12 Cool Things About the Rolex 24

Rolex 24 (c) Mike Meredith
Cool Things at the Rolex 24
Many race drivers dream of victory in the Rolex 24 at Daytona — the prestige ranks with winning the Indy 500, Grand Prix of Monaco or the 24 Hours of Le Mans. To spectators, it sounds more than a little crazy to race for 24 straight hours in the middle of winter, endure more than 12 hours of darkness and contend with four different classes of cars on track at the same time. But drivers and team owners understand the allure of victory at Daytona. It’s a race of skill, strategy, determination and a bit of luck, all combining to make a win at the speedway one of the sweetest in motor racing. In addition to the intense competition, here are the top reasons you should make plans to attend the Rolex 24 at Daytona.

Rolex 24 (c) Mike Meredith
First Race, Diverse Race
After several long, race-less winter months, the Rolex 24 at Daytona is the first major event on the motorsports calendar. Held at the end of the January, four weeks before NASCAR’s Daytona 500, the Rolex 24 kicks off a new year of intense racing as the first round of the TUDOR United SportsCar Championship season. Because other race series have not started yet, you can expect to see drivers from NASCAR, IndyCar, European Le Mans Series and even Formula 1 compete in the Rolex 24.

Rolex 24 (c) Mike Meredith
Historic Track
The Rolex 24 is held at Daytona International Speedway, one of the most iconic American superspeedways. It was built by NASCAR founder Bill France in 1959. France had been promoting races on the beach, and he moved the races to the new speedway, with the first Daytona 500 in 1959. The Daytona Continental sports car race (3 hours) was held in 1962, and the first 24-hour race was in 1966. Every race fan should attend this hallowed venue just for its history, but the $400 million “Daytona Rising” renovation project currently underway promises to make Daytona International Speedway one of the premier tracks in the world.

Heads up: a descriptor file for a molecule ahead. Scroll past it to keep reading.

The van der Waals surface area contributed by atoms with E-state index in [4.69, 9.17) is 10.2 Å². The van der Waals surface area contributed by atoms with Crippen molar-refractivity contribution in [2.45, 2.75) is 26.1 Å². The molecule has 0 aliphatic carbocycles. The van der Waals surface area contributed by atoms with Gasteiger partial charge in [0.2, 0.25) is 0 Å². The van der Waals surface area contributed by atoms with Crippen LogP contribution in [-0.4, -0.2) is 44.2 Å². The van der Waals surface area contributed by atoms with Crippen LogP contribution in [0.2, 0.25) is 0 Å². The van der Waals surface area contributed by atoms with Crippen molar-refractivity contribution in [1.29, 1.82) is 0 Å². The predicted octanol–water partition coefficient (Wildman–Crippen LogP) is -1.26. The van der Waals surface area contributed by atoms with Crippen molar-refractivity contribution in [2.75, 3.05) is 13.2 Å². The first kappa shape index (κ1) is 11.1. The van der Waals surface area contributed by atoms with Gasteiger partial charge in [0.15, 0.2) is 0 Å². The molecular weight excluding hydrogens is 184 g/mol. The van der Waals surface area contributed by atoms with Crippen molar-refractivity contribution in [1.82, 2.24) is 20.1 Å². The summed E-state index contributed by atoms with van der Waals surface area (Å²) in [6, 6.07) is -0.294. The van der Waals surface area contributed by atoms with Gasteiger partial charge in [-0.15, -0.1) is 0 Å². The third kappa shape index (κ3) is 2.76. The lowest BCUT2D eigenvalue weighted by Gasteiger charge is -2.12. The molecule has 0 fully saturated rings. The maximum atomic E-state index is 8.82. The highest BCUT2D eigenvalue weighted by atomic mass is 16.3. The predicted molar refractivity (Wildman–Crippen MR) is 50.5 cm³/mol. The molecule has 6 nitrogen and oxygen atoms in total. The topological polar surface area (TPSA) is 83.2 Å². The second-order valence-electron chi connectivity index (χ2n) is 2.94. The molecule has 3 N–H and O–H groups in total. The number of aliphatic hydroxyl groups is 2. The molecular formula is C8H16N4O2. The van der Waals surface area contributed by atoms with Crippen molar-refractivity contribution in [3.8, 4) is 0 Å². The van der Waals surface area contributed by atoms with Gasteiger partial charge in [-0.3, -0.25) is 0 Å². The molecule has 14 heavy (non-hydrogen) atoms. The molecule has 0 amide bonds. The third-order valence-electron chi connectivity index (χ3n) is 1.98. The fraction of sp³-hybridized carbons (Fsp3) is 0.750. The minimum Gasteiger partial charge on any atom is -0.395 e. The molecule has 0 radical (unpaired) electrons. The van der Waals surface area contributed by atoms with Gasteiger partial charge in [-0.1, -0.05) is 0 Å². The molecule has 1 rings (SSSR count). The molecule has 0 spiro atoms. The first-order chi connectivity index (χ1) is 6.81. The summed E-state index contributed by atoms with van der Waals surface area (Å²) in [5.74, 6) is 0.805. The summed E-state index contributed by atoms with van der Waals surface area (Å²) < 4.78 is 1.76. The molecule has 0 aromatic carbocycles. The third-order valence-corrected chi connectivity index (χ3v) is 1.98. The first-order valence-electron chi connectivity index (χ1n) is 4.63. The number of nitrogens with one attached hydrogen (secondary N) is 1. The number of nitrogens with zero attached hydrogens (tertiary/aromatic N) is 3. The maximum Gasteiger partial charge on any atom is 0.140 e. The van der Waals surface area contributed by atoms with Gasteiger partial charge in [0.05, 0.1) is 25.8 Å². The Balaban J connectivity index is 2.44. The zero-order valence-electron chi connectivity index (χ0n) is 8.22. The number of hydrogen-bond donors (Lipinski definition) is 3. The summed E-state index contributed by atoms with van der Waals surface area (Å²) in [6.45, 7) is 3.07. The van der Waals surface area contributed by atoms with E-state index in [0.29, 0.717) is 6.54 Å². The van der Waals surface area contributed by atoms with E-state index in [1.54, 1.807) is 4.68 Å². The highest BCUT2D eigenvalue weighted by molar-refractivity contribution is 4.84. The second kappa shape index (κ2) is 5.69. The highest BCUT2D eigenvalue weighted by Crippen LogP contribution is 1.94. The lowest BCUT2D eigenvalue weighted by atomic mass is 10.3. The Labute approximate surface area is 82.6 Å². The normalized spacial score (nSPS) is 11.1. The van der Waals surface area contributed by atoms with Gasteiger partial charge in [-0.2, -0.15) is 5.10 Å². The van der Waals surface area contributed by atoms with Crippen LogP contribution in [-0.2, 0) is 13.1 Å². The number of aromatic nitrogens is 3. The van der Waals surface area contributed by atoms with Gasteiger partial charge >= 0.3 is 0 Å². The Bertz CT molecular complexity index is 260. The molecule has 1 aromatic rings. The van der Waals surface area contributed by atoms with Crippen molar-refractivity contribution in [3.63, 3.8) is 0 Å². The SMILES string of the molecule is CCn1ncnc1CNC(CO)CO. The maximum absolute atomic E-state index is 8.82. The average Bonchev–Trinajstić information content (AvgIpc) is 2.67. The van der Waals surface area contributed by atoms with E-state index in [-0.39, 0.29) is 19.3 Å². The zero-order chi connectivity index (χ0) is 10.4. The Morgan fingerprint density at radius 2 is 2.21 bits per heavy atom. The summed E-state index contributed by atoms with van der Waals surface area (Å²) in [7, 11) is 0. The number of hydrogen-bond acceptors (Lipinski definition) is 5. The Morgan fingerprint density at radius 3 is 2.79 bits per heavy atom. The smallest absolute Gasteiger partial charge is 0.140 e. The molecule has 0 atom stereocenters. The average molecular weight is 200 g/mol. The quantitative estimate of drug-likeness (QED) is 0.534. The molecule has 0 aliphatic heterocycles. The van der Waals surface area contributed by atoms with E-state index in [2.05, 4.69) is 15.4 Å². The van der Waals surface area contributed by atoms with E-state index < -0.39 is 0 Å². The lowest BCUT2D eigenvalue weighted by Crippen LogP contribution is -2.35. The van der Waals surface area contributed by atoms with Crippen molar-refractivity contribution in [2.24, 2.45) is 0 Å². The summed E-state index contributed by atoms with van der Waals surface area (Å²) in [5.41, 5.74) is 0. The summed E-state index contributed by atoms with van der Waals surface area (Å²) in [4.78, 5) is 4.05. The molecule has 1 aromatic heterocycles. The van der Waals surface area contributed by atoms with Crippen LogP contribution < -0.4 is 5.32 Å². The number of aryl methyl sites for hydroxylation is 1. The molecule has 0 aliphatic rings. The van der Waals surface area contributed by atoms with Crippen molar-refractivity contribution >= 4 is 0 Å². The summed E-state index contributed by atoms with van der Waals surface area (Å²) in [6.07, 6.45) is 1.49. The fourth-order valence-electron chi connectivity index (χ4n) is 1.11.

Rolex 24 (c) Mike Meredith
The Beach
Races are no longer held on the beach in Daytona, but the Atlantic Ocean is only a few miles from the speedway, and fans can easily add some beach time to the race weekend. Book a hotel at the beach if you prefer to awaken to the sound of waves lapping the shore. Even if you prefer falling asleep to the sounds of cars lapping the track, arrive a few days early or stay a few days extra to stroll on the sand.

Rolex 24 © Ford Racing
Biggest Race of the Year
The Rolex 24 is the biggest and most prestigious race of the TUDOR United SportsCar Championship. While most sports and other racing series feature signature events at the middle or the end of the season, the TUDOR SportsCar Championship begins the season with the “Super Bowl” of sports car racing. For true racing fans, there is no other event that showcases the intense competition and determination to win, as drivers and teams battle through the night to see who will cross the line first after 24 intense hours on the track.

Rolex 24 © Mike Meredith
The Race Course
This 24-hour endurance challenge takes place on a course that combines the high-banked 2.5-mile tri-oval of Daytona International Speedway with an infield road section to create a 3.56-mile lap. On each lap drivers face the daunting challenge of running flat-out on the 31-degree banking, and then transitioning down the tri-oval into the maximum braking zone for a low-speed entry to the road course. The road course features two hairpin turns and a bus-stop chicane. Race fans can see the entire course from the top of the grandstand, or get up close next to the fence of the infield — the best of both worlds.

Rolex 24 © Mike Meredith
Toughest Race of the Year